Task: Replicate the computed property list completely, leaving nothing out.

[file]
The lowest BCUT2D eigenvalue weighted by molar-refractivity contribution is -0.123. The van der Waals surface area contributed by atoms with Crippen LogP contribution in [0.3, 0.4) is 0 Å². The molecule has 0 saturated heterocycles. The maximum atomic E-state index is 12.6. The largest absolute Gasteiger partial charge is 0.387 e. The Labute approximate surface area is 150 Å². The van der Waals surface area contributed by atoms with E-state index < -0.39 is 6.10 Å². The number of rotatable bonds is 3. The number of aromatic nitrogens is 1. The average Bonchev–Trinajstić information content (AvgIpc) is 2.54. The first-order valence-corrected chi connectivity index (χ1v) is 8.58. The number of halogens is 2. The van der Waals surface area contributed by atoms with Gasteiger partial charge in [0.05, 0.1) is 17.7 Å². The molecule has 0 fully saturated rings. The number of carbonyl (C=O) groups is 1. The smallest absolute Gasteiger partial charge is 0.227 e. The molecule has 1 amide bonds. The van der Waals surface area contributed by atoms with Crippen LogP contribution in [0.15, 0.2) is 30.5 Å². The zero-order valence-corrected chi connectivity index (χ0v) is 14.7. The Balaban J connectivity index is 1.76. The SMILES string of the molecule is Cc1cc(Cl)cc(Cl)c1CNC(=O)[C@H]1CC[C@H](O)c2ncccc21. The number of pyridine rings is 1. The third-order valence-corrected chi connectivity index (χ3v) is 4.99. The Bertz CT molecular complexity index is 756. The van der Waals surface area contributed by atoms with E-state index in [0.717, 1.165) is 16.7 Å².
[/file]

The lowest BCUT2D eigenvalue weighted by molar-refractivity contribution is -0.123. The van der Waals surface area contributed by atoms with Crippen LogP contribution in [0.3, 0.4) is 0 Å². The molecule has 0 saturated heterocycles. The maximum atomic E-state index is 12.6. The largest absolute Gasteiger partial charge is 0.387 e. The Labute approximate surface area is 150 Å². The van der Waals surface area contributed by atoms with E-state index < -0.39 is 6.10 Å². The number of rotatable bonds is 3. The number of aromatic nitrogens is 1. The average Bonchev–Trinajstić information content (AvgIpc) is 2.54. The first-order valence-corrected chi connectivity index (χ1v) is 8.58. The number of halogens is 2. The van der Waals surface area contributed by atoms with Gasteiger partial charge in [0.05, 0.1) is 17.7 Å². The molecule has 0 fully saturated rings. The number of carbonyl (C=O) groups is 1. The smallest absolute Gasteiger partial charge is 0.227 e. The molecule has 1 amide bonds. The van der Waals surface area contributed by atoms with Crippen LogP contribution in [0.15, 0.2) is 30.5 Å². The zero-order valence-corrected chi connectivity index (χ0v) is 14.7. The Balaban J connectivity index is 1.76. The SMILES string of the molecule is Cc1cc(Cl)cc(Cl)c1CNC(=O)[C@H]1CC[C@H](O)c2ncccc21. The number of pyridine rings is 1. The third-order valence-corrected chi connectivity index (χ3v) is 4.99. The Bertz CT molecular complexity index is 756. The van der Waals surface area contributed by atoms with E-state index in [0.717, 1.165) is 16.7 Å².